Skip to main content


Copyright is the right given to the author of written material by the government. It applies to any written text, regardless of where it is found (e.g. website, paper book, eBook, handwritten on the back of an envelope, music and software) and applies to visual media (e.g. photos, artwork, videos, movies and performances). Since copyright only applies to the exact form of the work, two similar stories or pieces of computer code do not necessarily infringe upon each other and the content of the work would not be owned by the copyright holder. A musician may record a song and own the copyright on the performance but not the lyrics to the song if someone else wrote it.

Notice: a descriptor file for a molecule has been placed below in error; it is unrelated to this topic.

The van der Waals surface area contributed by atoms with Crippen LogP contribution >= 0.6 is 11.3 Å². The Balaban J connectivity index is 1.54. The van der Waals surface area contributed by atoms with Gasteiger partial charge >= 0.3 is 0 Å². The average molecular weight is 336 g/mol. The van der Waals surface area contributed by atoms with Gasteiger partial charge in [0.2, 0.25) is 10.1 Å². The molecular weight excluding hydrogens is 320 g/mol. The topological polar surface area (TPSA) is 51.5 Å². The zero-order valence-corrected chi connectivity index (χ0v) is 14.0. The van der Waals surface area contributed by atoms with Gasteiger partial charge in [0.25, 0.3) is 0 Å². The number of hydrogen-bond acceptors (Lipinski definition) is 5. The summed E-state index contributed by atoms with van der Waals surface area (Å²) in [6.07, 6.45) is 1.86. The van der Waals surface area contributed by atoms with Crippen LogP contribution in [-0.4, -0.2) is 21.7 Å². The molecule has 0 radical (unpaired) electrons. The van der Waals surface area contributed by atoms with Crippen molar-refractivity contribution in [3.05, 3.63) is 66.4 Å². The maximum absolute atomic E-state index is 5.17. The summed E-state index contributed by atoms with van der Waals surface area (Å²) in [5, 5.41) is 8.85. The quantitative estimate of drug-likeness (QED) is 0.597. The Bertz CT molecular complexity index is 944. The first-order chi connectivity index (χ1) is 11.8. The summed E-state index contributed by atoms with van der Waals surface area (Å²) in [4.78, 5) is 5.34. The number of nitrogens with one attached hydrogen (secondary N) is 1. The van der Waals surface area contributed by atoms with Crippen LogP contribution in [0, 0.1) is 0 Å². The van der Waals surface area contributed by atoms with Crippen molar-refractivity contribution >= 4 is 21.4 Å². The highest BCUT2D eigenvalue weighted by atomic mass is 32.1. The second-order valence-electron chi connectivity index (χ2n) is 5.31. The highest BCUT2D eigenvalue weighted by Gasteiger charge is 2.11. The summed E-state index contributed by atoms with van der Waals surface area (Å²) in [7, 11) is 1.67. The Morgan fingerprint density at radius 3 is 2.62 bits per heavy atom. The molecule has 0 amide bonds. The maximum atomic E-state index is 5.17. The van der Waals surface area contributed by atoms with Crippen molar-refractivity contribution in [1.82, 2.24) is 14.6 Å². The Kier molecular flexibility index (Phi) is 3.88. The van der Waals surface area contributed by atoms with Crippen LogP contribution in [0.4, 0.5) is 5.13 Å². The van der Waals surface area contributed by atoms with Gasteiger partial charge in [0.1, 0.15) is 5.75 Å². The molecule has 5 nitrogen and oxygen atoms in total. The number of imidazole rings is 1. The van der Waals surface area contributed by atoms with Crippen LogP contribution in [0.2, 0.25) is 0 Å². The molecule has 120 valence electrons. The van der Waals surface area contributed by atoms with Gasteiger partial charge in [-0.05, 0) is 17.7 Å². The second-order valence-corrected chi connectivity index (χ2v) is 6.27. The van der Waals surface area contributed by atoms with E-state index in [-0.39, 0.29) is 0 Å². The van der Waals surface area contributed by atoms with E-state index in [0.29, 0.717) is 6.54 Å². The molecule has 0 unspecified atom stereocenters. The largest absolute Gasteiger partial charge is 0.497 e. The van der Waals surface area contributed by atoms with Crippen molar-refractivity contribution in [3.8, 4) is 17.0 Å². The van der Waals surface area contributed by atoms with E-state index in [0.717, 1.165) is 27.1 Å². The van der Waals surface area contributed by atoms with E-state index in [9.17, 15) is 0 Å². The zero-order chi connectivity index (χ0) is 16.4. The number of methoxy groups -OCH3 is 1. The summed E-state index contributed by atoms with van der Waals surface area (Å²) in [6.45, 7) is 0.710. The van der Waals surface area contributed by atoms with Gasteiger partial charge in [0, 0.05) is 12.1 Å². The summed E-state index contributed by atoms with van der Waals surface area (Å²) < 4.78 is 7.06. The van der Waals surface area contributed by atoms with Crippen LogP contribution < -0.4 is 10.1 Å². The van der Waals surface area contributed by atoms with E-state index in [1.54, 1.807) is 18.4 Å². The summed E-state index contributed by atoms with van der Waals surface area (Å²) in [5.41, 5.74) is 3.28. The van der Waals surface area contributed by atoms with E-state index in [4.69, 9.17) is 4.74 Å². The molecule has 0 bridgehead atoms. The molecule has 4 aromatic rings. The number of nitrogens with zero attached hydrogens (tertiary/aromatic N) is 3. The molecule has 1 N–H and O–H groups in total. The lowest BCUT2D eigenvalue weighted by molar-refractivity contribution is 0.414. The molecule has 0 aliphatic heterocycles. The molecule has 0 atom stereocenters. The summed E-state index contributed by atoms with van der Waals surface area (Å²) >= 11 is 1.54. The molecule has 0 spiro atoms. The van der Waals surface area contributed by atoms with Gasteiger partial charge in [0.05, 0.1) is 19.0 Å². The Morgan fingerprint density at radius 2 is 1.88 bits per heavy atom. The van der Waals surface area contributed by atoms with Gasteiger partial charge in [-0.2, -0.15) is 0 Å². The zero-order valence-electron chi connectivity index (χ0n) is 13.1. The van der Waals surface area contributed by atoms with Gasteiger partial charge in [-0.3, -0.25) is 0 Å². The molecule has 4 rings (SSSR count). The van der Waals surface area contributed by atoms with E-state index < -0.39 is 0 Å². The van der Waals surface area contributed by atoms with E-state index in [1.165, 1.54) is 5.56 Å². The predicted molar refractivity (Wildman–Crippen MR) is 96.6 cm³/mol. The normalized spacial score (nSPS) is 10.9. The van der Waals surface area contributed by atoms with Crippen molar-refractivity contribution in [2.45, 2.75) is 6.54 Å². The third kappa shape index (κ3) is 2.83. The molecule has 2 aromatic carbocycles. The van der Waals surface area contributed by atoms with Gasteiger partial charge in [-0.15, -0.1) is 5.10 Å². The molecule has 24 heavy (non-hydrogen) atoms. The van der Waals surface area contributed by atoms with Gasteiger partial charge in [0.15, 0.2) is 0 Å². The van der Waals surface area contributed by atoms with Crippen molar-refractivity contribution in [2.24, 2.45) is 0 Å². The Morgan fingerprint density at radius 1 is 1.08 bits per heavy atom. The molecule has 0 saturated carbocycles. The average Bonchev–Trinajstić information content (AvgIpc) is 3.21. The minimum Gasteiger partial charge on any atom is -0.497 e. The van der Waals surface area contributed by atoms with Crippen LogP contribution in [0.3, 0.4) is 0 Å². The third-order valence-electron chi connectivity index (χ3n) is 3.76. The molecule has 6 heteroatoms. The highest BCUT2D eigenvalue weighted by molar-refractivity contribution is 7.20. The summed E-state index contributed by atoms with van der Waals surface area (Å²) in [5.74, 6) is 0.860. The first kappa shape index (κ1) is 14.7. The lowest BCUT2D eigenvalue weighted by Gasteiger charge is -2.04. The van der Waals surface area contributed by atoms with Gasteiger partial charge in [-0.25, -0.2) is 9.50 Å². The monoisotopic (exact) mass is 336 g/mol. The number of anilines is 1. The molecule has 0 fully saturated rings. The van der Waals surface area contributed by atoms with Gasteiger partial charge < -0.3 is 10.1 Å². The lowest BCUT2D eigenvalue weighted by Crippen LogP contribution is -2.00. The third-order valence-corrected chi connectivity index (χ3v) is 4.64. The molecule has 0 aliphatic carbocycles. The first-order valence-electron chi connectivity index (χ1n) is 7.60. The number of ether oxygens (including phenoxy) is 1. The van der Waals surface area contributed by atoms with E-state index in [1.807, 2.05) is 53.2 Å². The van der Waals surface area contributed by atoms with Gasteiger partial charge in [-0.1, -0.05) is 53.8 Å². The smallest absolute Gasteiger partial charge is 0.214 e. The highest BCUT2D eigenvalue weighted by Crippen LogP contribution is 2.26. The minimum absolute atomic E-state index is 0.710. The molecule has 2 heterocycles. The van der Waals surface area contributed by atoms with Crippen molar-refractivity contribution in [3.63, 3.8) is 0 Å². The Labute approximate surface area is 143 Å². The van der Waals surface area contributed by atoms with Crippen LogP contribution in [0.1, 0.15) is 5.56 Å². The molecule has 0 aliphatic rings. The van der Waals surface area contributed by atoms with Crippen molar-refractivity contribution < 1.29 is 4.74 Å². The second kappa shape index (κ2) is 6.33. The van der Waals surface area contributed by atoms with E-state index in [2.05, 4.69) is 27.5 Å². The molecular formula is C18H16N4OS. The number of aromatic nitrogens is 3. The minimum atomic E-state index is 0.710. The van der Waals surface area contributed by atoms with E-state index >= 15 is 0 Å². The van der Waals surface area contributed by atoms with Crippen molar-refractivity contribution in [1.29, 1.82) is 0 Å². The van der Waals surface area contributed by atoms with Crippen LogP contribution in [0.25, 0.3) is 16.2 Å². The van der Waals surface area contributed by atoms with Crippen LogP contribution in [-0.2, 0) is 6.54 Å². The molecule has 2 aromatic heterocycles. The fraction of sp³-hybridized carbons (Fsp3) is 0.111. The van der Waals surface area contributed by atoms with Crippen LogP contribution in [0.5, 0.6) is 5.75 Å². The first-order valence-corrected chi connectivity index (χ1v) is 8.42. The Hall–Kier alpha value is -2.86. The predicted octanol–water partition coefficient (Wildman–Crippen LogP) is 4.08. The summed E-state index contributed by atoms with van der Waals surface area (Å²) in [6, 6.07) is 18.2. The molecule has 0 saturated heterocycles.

Like a patent, copyright gives the author the right to prevent others from reproducing and selling their copyrighted work. Unlike patents, no registration or application needs to be made for copyright to be granted―it exists as soon as the work is created. That said, it is much easier to prove authorship if it is registered.

Copyright lasts varying times after creation in different countries, but generally lasts 50 to 75 years after the death of the author(s).